A way to share and manage lots.
Patrick Painter Inc., Los Angeles
McCabe Fine Art
Rebellion, destruction and frantic expression form the basis of much of Albert Oehlen’s style, mirroring the Punk sentiments that dominated the 1970s just as he was completing his artistic training. However, working in Germany and studying with the likes of Sigmar Polke, left an equally profound effect on his style which continues to display his profound awareness of painterly European traditions. At a time when cultural trends started to become a shared international phenomenon with the exportation of American popular culture to Europe during the second half of the 20th century, Oehlen was not short of inspiration. Remaining firmly in the European school of artists, Oehlen amalgamated these wide-reaching sources of inspiration when forming his own very distinctive style that inevitably equally underwent considerable changes – and continues to do so.
Omegasachen-35 painted in 2002, superbly encapsulates the core values that give strength to Oehlen’s works. Marrying recognisable three-dimensional motifs such as a table and pillar on the left, with wildly energetic splashes of vibrant hues and smeared paint, Oehlen in his typical manner juxtaposes the abstract and the figurative in a crescendo of colour and texture. By doing so the barriers of each binary group are broken up as they cannot, in their very nature, work in conjunction. The allusion of depth created by what appears to be a large landscape in the background is fragmented and negated by the array of symbols and painted marks that erupt onto the surface of the picture plane.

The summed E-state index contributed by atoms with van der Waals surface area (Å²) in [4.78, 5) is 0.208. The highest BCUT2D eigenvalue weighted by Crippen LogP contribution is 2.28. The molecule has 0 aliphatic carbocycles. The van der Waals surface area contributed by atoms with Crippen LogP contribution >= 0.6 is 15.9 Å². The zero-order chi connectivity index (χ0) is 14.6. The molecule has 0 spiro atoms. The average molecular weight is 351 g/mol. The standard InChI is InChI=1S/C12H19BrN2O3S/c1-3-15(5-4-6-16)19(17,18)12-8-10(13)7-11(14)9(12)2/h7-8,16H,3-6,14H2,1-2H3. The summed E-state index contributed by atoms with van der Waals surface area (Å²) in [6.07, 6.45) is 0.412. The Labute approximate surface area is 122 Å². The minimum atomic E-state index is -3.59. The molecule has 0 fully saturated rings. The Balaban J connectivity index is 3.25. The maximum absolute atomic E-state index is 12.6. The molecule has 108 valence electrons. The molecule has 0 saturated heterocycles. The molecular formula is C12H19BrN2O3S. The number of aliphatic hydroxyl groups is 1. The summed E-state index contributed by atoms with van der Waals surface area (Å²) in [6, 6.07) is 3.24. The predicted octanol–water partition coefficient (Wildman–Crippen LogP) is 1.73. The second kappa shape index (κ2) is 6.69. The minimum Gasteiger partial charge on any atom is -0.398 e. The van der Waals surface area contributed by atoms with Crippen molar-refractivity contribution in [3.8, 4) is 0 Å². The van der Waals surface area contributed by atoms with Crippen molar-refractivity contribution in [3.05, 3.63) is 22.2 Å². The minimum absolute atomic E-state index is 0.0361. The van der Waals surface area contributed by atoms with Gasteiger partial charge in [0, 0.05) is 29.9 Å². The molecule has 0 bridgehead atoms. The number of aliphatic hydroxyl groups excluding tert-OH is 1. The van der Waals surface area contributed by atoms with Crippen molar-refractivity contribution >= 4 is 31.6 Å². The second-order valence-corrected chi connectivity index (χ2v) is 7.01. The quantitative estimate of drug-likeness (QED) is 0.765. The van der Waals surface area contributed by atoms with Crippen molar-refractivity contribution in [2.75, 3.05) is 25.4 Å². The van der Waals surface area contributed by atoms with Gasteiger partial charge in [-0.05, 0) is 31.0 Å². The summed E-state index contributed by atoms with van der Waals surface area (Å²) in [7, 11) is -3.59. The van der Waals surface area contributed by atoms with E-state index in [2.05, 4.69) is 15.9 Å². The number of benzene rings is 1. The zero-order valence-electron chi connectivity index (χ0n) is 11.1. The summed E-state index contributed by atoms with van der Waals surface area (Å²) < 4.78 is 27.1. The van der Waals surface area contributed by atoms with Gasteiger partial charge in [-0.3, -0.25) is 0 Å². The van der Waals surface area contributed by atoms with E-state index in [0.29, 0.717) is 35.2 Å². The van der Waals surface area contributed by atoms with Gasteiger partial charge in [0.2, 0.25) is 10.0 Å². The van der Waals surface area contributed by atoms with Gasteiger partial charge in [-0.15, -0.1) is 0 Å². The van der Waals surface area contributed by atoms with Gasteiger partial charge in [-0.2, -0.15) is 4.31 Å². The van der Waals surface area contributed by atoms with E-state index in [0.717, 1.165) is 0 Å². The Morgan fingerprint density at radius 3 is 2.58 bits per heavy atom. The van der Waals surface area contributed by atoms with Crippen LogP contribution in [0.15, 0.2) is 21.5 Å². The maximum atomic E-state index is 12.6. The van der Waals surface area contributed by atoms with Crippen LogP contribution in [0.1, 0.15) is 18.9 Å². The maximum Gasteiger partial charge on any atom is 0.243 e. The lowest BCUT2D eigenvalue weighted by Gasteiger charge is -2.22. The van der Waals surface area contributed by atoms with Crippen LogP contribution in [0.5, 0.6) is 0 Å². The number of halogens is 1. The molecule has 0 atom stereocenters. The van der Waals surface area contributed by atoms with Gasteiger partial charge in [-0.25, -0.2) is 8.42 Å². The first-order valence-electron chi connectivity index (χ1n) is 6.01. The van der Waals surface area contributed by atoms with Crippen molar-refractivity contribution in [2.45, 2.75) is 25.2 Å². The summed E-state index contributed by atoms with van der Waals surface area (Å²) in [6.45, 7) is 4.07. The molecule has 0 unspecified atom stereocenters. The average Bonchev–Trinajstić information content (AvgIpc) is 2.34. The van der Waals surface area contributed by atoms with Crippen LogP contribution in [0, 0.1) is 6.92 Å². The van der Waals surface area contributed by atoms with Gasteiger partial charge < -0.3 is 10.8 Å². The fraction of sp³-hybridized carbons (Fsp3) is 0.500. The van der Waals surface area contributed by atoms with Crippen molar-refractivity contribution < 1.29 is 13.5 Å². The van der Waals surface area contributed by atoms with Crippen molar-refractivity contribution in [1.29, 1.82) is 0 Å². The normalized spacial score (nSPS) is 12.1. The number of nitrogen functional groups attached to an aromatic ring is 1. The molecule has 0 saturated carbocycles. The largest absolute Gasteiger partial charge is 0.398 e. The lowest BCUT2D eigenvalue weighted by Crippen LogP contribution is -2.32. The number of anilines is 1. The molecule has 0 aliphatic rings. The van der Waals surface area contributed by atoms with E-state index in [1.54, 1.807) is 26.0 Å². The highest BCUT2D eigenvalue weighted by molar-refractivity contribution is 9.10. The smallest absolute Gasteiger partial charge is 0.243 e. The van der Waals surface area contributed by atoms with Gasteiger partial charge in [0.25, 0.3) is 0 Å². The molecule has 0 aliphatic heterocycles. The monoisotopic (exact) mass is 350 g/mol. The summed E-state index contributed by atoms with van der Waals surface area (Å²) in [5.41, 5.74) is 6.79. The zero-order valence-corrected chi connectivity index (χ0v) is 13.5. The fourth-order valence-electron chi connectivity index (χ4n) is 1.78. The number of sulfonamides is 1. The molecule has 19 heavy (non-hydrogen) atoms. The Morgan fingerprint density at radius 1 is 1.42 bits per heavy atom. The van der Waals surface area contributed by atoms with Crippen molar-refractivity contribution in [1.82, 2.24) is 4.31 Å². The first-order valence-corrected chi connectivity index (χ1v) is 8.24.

Thus, Oehlen’s vast canvases, such as Omegasachen-35, create an active discourse with the history of art often uniting recognisable painterly styles like the exuberant Abstract Expressionist brushstroke, with motifs from the everyday - sometimes even in the form of found images from magazines. This thought-provoking merger of such disparate notions and ideas contributes to the constant allure of Oehlen’s paintings. ‘Oehlen terms this approach post-nonrepresentational. It is an approach that exceeds the codified discourse of painting, breaking through the laws of visual language censored by grammar and semantics, as a kind of social and political protest.’ (I. Blazwick in M. Clark, Albert Oehlen: I always Champion Bad Painting, London 2006, p. 8)
‘What I intend is to paint a picture in which it doesn’t matter whether anything can be recognized, but which is nonetheless compelling. But compelling doesn’t mean immediately possible to explain.’ (A. Oehlen, Albert Oehlen im Gesprach mit Wilfried Dickhoff und Martin Prinzhorn, Germany 1991, p.42)
London 14 October 2015 7pm